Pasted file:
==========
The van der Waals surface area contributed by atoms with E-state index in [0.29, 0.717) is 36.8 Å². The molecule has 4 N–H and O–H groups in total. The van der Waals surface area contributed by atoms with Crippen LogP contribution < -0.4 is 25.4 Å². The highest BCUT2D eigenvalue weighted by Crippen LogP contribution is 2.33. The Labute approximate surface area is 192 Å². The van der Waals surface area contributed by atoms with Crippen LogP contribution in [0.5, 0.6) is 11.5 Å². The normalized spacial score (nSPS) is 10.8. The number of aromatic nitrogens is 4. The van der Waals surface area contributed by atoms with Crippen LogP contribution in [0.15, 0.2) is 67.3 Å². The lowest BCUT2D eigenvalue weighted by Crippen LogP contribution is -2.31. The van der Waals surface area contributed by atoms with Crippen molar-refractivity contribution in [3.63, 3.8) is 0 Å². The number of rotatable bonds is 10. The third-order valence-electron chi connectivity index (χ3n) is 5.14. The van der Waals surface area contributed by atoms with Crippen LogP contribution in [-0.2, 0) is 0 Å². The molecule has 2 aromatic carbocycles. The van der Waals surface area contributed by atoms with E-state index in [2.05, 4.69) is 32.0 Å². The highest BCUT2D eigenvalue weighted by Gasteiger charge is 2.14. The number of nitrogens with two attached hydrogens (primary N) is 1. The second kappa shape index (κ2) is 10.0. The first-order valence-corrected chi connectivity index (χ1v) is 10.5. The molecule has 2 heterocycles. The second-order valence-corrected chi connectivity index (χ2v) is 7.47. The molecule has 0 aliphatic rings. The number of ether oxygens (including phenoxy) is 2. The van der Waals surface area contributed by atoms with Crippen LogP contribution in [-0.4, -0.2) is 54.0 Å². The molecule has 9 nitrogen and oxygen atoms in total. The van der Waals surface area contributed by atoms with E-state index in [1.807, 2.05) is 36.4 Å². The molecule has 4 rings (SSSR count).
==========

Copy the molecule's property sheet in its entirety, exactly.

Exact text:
The van der Waals surface area contributed by atoms with E-state index in [0.29, 0.717) is 36.8 Å². The molecule has 4 N–H and O–H groups in total. The van der Waals surface area contributed by atoms with Crippen LogP contribution < -0.4 is 25.4 Å². The highest BCUT2D eigenvalue weighted by Crippen LogP contribution is 2.33. The Labute approximate surface area is 192 Å². The van der Waals surface area contributed by atoms with Crippen LogP contribution in [0.5, 0.6) is 11.5 Å². The normalized spacial score (nSPS) is 10.8. The number of aromatic nitrogens is 4. The van der Waals surface area contributed by atoms with Crippen LogP contribution in [0.15, 0.2) is 67.3 Å². The lowest BCUT2D eigenvalue weighted by Crippen LogP contribution is -2.31. The van der Waals surface area contributed by atoms with Crippen molar-refractivity contribution in [3.63, 3.8) is 0 Å². The number of rotatable bonds is 10. The third-order valence-electron chi connectivity index (χ3n) is 5.14. The van der Waals surface area contributed by atoms with Crippen LogP contribution in [-0.2, 0) is 0 Å². The molecule has 2 aromatic carbocycles. The van der Waals surface area contributed by atoms with E-state index in [2.05, 4.69) is 32.0 Å². The highest BCUT2D eigenvalue weighted by Gasteiger charge is 2.14. The number of nitrogens with two attached hydrogens (primary N) is 1. The second kappa shape index (κ2) is 10.0. The first-order valence-corrected chi connectivity index (χ1v) is 10.5. The molecule has 2 heterocycles. The second-order valence-corrected chi connectivity index (χ2v) is 7.47. The molecule has 0 aliphatic rings. The number of ether oxygens (including phenoxy) is 2. The van der Waals surface area contributed by atoms with Crippen LogP contribution in [-0.4, -0.2) is 54.0 Å². The molecule has 9 nitrogen and oxygen atoms in total. The van der Waals surface area contributed by atoms with E-state index in [1.807, 2.05) is 36.4 Å². The molecule has 4 rings (SSSR count).